Would I have done anything differently?  Well, yes and no.  We DID find the absolute perfect school for dd.  But I admit I could have given more consideration to the other schools in the area.  I only toured 3, including the Montessori.  I could have found at least 2 more co-ops to really do a proper comparison. 

 


6) Are they difficult to get into? Wait list... that sort of thing?

Again, depends on the school.  It also depends on what they charge, and how well-established the school is.  Dd's co-op is 50 years old - we actually had a couple kids in dd's class whose parents had gone there!  They didn't advertise much.  And they did bump up their rates during our time there - they were getting so many kids on the wait list that they figured the economics of supply and demand justified a price increase.  That said, though, we had no problem signing up mid-year when dd turned 3 (November birthday, January start at preschool - I was not okay with sending my 2yo to preschool!).  The next year, that same class had 3 kids wait-listed.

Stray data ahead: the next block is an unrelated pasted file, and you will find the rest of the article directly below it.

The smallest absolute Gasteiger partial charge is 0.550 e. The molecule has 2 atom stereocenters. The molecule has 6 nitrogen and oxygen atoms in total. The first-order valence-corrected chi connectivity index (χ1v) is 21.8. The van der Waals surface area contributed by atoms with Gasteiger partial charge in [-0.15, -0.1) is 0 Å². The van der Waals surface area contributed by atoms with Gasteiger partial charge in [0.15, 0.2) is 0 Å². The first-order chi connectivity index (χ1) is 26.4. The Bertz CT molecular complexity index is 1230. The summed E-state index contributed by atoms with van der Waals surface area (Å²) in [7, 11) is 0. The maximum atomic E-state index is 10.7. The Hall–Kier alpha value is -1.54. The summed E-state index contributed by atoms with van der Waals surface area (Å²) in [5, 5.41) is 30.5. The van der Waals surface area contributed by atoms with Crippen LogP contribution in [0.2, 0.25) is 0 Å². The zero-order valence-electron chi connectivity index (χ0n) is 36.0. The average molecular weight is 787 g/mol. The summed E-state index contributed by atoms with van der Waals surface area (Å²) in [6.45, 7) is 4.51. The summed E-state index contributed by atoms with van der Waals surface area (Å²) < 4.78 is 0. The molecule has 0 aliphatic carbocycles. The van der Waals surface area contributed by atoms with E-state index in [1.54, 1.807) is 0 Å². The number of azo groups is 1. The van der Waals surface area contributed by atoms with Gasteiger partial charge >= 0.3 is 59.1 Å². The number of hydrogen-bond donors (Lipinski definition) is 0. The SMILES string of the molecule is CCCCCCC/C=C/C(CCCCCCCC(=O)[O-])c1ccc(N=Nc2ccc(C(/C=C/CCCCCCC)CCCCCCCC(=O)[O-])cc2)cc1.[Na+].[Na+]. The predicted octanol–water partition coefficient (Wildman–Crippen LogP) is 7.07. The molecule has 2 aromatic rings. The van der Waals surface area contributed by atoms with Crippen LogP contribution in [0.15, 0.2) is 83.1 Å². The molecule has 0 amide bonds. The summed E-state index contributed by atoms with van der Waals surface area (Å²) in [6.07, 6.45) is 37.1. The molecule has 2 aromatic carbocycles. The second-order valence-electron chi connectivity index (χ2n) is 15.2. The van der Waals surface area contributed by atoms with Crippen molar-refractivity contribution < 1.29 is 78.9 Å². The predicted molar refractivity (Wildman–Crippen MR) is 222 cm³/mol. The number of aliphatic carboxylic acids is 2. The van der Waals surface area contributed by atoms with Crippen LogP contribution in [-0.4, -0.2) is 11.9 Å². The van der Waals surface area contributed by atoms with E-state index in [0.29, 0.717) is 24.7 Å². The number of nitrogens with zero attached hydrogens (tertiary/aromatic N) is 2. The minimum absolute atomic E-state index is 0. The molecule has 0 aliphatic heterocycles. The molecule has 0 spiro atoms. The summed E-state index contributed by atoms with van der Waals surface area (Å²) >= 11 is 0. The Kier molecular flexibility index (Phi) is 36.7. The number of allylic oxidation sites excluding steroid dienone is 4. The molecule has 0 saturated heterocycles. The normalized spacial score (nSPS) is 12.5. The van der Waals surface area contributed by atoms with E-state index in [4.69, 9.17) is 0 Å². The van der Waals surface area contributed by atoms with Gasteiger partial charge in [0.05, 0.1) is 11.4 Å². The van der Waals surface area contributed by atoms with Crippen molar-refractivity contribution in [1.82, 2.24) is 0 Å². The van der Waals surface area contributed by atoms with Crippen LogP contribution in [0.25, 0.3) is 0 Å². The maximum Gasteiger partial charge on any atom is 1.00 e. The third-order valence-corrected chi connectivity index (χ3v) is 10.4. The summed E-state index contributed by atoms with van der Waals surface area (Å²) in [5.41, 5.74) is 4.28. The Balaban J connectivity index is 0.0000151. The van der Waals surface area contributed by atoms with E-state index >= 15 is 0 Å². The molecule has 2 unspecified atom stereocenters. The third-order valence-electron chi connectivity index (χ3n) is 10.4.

Hope this helps - and good luck!


Mom to DD (6) : Pumpkin
What Next? is offline  
Reply

Quick Reply
Message:
Drag and Drop File Upload
Drag files here to attach!
Upload Progress: 0
Options

Register Now

In order to be able to post messages on the Mothering Forums forums, you must first register.
Please enter your desired user name, your email address and other required details in the form below.
User Name:
If you do not want to register, fill this field only and the name will be used as user name for your post.
Password
Please enter a password for your user account. Note that passwords are case-sensitive.
Password:
Confirm Password:
Email Address
Please enter a valid email address for yourself.
Email Address:

Log-in

Human Verification

In order to verify that you are a human and not a spam bot, please enter the answer into the following box below based on the instructions contained in the graphic.



User Tag List

Thread Tools
Show Printable Version Show Printable Version
Email this Page Email this Page


Forum Jump: 

Posting Rules  
You may post new threads
You may post replies
You may not post attachments
You may not edit your posts

BB code is On
Smilies are On
[IMG] code is On
HTML code is Off
Trackbacks are On
Pingbacks are On
Refbacks are Off